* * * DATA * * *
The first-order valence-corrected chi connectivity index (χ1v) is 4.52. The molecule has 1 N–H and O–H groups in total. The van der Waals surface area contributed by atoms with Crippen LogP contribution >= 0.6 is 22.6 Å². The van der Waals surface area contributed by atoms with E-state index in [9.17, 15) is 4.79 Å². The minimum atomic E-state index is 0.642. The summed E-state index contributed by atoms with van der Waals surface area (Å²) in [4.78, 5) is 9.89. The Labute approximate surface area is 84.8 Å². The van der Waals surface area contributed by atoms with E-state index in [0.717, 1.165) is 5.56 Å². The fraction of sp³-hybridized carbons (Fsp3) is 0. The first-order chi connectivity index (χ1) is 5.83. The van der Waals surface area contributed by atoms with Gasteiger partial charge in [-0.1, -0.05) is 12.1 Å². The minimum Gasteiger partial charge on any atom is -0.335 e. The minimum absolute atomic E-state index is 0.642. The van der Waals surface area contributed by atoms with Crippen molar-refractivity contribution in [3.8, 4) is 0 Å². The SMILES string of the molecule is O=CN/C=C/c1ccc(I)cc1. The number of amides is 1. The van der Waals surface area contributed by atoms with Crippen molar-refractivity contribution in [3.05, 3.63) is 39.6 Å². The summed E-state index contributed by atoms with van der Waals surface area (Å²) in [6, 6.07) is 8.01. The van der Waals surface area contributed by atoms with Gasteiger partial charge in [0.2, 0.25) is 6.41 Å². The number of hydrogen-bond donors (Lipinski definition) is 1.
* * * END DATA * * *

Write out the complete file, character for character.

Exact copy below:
The first-order valence-corrected chi connectivity index (χ1v) is 4.52. The molecule has 1 N–H and O–H groups in total. The van der Waals surface area contributed by atoms with Crippen LogP contribution >= 0.6 is 22.6 Å². The van der Waals surface area contributed by atoms with E-state index in [9.17, 15) is 4.79 Å². The minimum atomic E-state index is 0.642. The summed E-state index contributed by atoms with van der Waals surface area (Å²) in [4.78, 5) is 9.89. The Labute approximate surface area is 84.8 Å². The van der Waals surface area contributed by atoms with E-state index in [0.717, 1.165) is 5.56 Å². The fraction of sp³-hybridized carbons (Fsp3) is 0. The first-order chi connectivity index (χ1) is 5.83. The van der Waals surface area contributed by atoms with Gasteiger partial charge in [-0.1, -0.05) is 12.1 Å². The minimum Gasteiger partial charge on any atom is -0.335 e. The minimum absolute atomic E-state index is 0.642. The van der Waals surface area contributed by atoms with Crippen molar-refractivity contribution in [3.8, 4) is 0 Å². The SMILES string of the molecule is O=CN/C=C/c1ccc(I)cc1. The number of amides is 1. The van der Waals surface area contributed by atoms with Crippen molar-refractivity contribution in [3.05, 3.63) is 39.6 Å². The summed E-state index contributed by atoms with van der Waals surface area (Å²) in [6, 6.07) is 8.01. The van der Waals surface area contributed by atoms with Gasteiger partial charge in [0.2, 0.25) is 6.41 Å². The number of hydrogen-bond donors (Lipinski definition) is 1.